Tuesday, March 27, 2012

New (Old) Music Tuesday: Sixto Rodriguez

Sixto Rodriguez, 1970

Born in 1942 in Detroit, Michigan, Sixto Rodriguez is a American folk singer of Mexican immigrant parents whose records, Cold Fact (Sussex, 1970) and Coming From Reality (Sussex, 1971), have had an enormous impact on me. I have such admiration for Rodriguez' ability to put marginalized and unorthodox stories into beautiful words with lush melodies and arrangements. His two lone LP releases boast impeccable playlists of song after entrancing song that would take even Bob Dylan to task. Rodriguez is folk music at its best, and it's a complete shame that until now he's never received the U.S. appreciation he's deserved. 

This is Not a Song, It's an Outburst: Or, The Establishment Blues

Thankfully, it seems Rodriguez may be getting his moment thanks to a new documentary, Searching For Sugar Mandirected by Malik BendjelloulAs this is New (Old) Music Tuesday, I'm going to focus on Rodriguez's music, but you can learn more about Bendjelloul's documentary, which has been garnering rave reviews while on the film festival circuit at Sundance and SXSW and was recently picked up by Sony Classicshere. I can't wait to see it myself.

"Cause," Sixto Rodriguez, Coming From Reality, (Sussex, 1971)

I don't know that I can honestly pick any one song and say it's my favorite Rodriguez tune. He is truly a masterful songwriter, and anything you can drop your turntable needle is sure to blow you away. "Cause" (Coming From Reality) and "This is Not a Song, It's an Outburst: Or, The Establishment Blues" (Cold Fact), (both above) are quintessential folk tunes. Rodriguez's cunning lyrics- 

"Garbage ain't collected/Women ain't protected/Politicians Using/People their abusing"
                          -"This is Not a Song, It's an Outburst: Or, The Establishment Blues," 1970

- are enough to make you wonder if Occupy Wall Street wouldn't benefit from having him up front rallying the masses. He's the kind of artist that makes you question and makes you want to exercise your own voice.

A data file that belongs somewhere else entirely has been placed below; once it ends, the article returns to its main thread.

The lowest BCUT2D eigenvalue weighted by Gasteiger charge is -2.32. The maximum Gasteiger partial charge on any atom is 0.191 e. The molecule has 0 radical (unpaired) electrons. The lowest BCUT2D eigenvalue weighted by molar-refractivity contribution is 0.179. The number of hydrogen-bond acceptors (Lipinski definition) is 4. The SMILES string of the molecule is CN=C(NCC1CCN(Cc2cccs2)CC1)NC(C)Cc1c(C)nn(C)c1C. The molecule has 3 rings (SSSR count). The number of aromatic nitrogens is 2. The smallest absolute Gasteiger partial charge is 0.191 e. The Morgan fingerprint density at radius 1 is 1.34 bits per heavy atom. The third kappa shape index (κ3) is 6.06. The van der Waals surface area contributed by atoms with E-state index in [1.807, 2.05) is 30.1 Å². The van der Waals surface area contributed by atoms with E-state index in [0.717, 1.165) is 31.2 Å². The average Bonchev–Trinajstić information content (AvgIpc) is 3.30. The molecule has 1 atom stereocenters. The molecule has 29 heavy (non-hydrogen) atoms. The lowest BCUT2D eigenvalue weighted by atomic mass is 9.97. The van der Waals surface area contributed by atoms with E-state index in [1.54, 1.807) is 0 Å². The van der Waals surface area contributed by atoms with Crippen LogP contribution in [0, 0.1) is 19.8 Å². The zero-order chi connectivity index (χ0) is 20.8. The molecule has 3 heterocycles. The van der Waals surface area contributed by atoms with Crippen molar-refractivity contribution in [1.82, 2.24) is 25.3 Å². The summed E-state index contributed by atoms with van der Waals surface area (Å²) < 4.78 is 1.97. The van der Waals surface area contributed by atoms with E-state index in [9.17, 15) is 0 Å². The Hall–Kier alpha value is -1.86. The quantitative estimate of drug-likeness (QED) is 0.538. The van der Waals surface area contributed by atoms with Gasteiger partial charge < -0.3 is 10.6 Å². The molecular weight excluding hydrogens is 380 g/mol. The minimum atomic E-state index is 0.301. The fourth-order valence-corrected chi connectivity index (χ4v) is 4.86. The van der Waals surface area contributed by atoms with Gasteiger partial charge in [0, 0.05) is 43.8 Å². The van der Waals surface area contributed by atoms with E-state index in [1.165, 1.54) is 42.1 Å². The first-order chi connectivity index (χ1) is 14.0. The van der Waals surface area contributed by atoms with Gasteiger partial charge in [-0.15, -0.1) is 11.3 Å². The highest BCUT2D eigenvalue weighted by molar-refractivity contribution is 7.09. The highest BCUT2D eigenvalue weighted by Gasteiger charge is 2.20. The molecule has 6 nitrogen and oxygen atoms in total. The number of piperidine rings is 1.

"Silver Words," Sixto Rodriguez, Coming From Reality, (Sussex, 1971)

Even at his most abstract, when he slips into drug-like fantasies on songs like "It Started Out So Nice" (Coming From Reality), Rodriguez has the ability take you with him. The journey through his vision of reality and his hopes for what it could be are as tangible as the clothes you are wearing. You just want to "Slip Away" with him.

"I'll Slip Away" b/w "You'd Like to Admit It," Sixto Rodriguez as Rod Riguez, (Impact, 1967)

Despite how small his released body of work is, there is so much to glean from Sixto Rodriguez' music. I never cease to be amazed by his deft lyricism and his ability to use his voice as both a harpoon and a spring of hope. I've heard rumblings that there may be an album left in Rodriguez to record. I know there are folks trying to get his pen to paper and his voice and guitar in the studio. Based on his recent performances in Brooklyn and SXSW, at 69, I think there's still some magic left to capture.

Thoughts about Sixto Rodriguez? Please share!

Have groovy Tuesday ;)

*If you want to purchase LPs, CDs or mp3's of Cold Fact or Coming From Reality, check out Light in The Attic

1 comment:

  1. Never heard of him before, but I'm really into Sugar Man now. Thanks for sharing!